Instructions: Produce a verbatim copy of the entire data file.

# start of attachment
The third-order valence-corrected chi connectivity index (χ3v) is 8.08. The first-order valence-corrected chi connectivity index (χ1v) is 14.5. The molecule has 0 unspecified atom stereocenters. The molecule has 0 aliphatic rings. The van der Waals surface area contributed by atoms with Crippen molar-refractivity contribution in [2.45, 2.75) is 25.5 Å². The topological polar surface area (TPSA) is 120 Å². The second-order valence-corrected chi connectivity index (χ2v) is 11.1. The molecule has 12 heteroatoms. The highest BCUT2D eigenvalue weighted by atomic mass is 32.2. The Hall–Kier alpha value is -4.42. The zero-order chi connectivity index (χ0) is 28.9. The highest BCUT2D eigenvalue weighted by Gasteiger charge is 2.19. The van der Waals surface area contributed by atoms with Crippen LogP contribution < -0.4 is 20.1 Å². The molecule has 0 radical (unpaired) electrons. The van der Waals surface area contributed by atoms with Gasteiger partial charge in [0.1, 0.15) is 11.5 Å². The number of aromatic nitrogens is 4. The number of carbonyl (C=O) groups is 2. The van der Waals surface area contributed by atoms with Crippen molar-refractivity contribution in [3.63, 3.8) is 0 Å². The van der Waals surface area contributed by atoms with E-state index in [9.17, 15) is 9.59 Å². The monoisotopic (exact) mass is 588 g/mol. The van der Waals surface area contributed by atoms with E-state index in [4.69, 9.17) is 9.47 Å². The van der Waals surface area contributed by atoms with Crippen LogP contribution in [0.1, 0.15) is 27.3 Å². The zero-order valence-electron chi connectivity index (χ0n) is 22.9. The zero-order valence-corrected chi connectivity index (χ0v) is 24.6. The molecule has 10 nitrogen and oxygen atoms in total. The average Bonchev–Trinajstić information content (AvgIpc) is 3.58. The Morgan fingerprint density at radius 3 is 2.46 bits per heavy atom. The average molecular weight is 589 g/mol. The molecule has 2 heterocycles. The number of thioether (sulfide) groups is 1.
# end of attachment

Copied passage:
The third-order valence-corrected chi connectivity index (χ3v) is 8.08. The first-order valence-corrected chi connectivity index (χ1v) is 14.5. The molecule has 0 unspecified atom stereocenters. The molecule has 0 aliphatic rings. The van der Waals surface area contributed by atoms with Crippen molar-refractivity contribution in [2.45, 2.75) is 25.5 Å². The topological polar surface area (TPSA) is 120 Å². The second-order valence-corrected chi connectivity index (χ2v) is 11.1. The molecule has 12 heteroatoms. The highest BCUT2D eigenvalue weighted by atomic mass is 32.2. The Hall–Kier alpha value is -4.42. The zero-order chi connectivity index (χ0) is 28.9. The highest BCUT2D eigenvalue weighted by Gasteiger charge is 2.19. The van der Waals surface area contributed by atoms with Crippen LogP contribution < -0.4 is 20.1 Å². The molecule has 0 radical (unpaired) electrons. The van der Waals surface area contributed by atoms with Gasteiger partial charge in [0.1, 0.15) is 11.5 Å². The number of aromatic nitrogens is 4. The number of carbonyl (C=O) groups is 2. The van der Waals surface area contributed by atoms with Crippen molar-refractivity contribution in [3.63, 3.8) is 0 Å². The van der Waals surface area contributed by atoms with E-state index in [9.17, 15) is 9.59 Å². The monoisotopic (exact) mass is 588 g/mol. The van der Waals surface area contributed by atoms with E-state index in [4.69, 9.17) is 9.47 Å². The van der Waals surface area contributed by atoms with Crippen LogP contribution in [0.1, 0.15) is 27.3 Å². The zero-order valence-electron chi connectivity index (χ0n) is 22.9. The zero-order valence-corrected chi connectivity index (χ0v) is 24.6. The molecule has 10 nitrogen and oxygen atoms in total. The average Bonchev–Trinajstić information content (AvgIpc) is 3.58. The Morgan fingerprint density at radius 3 is 2.46 bits per heavy atom. The average molecular weight is 589 g/mol. The molecule has 2 heterocycles. The number of thioether (sulfide) groups is 1.